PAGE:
There have been many changes to the church, internally and externally, over the centuries. The first extension was about 1280–1300 when the north aisle was added.[9] Between 1360 and 1380 the south aisle was added and around this time the tower was also built.[10] The Bold Chantry (or Chapel) was added in 1406 and in 1431 the east end was extended.[7] In 1500 the Cuerdley chapel was added to the south of the church. This was provided by Bishop William Smyth to allow his tenants in the village of Cuerdley to attend mass without coming into contact with the people of Farnworth at a time when plague was prevalent in the area.[11] At a restoration in 1855 the nave, the north aisle and the Bold Chapel were rebuilt, the east end of the chancel was restored and the north side of the church and the vestry were repaired. A new roof was added to the nave.[12] Galleries were built and the organ was moved into the gallery on the west wall.[13] This restoration was carried out by William Culshaw.[14] Farnworth became a separate parish in 1859.[12] The last major internal restoration took place in 1894–95 when the galleries were removed and the plaster was stripped from the walls.[15] Two new vestries were erected on the north side of the chancel and a new organ was installed.[16] This restoration was carried out by the Lancaster architects Paley, Austin and Paley at a cost of £4,011 (£400,000 in 2014).[17][18]

Architecture[edit]

Exterior[edit]

The church is built in red sandstone with a slate roof. Its plan consists of a west tower, a five-bay nave with a clerestory, north and south aisles, a south transept, north and south porches, and a chancel which is narrower and less lofty than the nave.[1] The north aisle is almost fully occupied by the Bold chapel.[14] To the north of the chancel are two vestries.[16] The tower has corner buttresses, a curvilinear west window and smaller louvred windows on all faces at the bell-stage.[1] A clock face is on the south side.[19] The clerestory windows are pitched dormers. The tower, chancel and transept are crenellated and the chancel has crocketted finials.[1]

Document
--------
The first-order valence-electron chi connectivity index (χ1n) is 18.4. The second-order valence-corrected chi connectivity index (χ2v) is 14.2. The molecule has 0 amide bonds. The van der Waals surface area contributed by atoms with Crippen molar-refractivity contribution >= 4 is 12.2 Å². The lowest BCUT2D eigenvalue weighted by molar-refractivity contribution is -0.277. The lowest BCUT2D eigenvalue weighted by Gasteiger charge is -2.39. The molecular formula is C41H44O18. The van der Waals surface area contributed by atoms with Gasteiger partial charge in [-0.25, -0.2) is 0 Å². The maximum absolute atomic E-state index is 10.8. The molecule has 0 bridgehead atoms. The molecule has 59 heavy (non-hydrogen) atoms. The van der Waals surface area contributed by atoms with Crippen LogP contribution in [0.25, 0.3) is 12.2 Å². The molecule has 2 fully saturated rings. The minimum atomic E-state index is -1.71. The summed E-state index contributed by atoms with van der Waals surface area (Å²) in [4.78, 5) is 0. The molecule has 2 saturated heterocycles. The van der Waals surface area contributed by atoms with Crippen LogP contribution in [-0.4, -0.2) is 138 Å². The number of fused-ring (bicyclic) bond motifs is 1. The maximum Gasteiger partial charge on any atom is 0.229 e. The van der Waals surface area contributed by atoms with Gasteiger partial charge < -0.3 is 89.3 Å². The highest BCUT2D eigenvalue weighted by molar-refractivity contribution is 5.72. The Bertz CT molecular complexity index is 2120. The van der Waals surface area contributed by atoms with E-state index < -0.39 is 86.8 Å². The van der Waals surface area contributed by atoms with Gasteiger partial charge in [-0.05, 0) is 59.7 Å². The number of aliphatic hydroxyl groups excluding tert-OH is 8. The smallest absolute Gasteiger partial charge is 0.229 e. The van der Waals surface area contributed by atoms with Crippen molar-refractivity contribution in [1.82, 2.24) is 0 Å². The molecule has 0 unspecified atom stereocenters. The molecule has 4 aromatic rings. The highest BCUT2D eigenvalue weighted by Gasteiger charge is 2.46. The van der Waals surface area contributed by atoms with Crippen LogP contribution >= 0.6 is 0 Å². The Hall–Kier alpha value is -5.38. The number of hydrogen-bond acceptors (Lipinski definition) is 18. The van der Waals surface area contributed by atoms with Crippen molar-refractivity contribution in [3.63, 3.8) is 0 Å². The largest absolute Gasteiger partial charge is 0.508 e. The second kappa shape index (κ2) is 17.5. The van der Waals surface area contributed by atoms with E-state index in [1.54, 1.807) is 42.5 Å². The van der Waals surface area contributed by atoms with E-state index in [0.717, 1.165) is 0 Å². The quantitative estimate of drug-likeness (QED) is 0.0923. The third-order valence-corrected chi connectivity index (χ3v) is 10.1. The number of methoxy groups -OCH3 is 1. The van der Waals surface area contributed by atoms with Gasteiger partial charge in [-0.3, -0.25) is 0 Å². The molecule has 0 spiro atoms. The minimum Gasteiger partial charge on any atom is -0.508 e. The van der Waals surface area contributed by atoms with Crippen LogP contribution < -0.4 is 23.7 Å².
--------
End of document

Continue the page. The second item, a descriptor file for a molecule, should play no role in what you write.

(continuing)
Interior[edit]

The octagonal font is made from local sandstone. It has been dated to around 1280. It was placed on a circular plinth during the 1894–95 restoration.[20] The altar is made from wood taken from the rood screen which was taken down at the Reformation.[21] The screen under the tower arch dates from the 17th century. A pew behind the pulpit is dated 1607.[14] In the church are seven hatchments on the walls of the nave relating to the Bold family, dating from 1762 to 1840.[14][22] The lectern and pulpit date from the 1894–95 restoration.[21] The stained glass in the north aisle dated 1876 was made by Morris & Co. and depicts the scene of the fiery furnace in the book of Daniel. The glass in the east window is by Burlison and Grylls, dated 1891,[23] and that in the west window and in the east window in the transept are by Shrigley and Hunt.[14] In the chancel are memorials to John and Edward Atherton who died respectively in 1826 and 1820 showing a sarcophagus in relief which is by T. Franceys and Spence of Liverpool.[14] On the south wall is a pink marble tablet to the memory of the scientist Ferdinand Hurter who died in 1898.[24]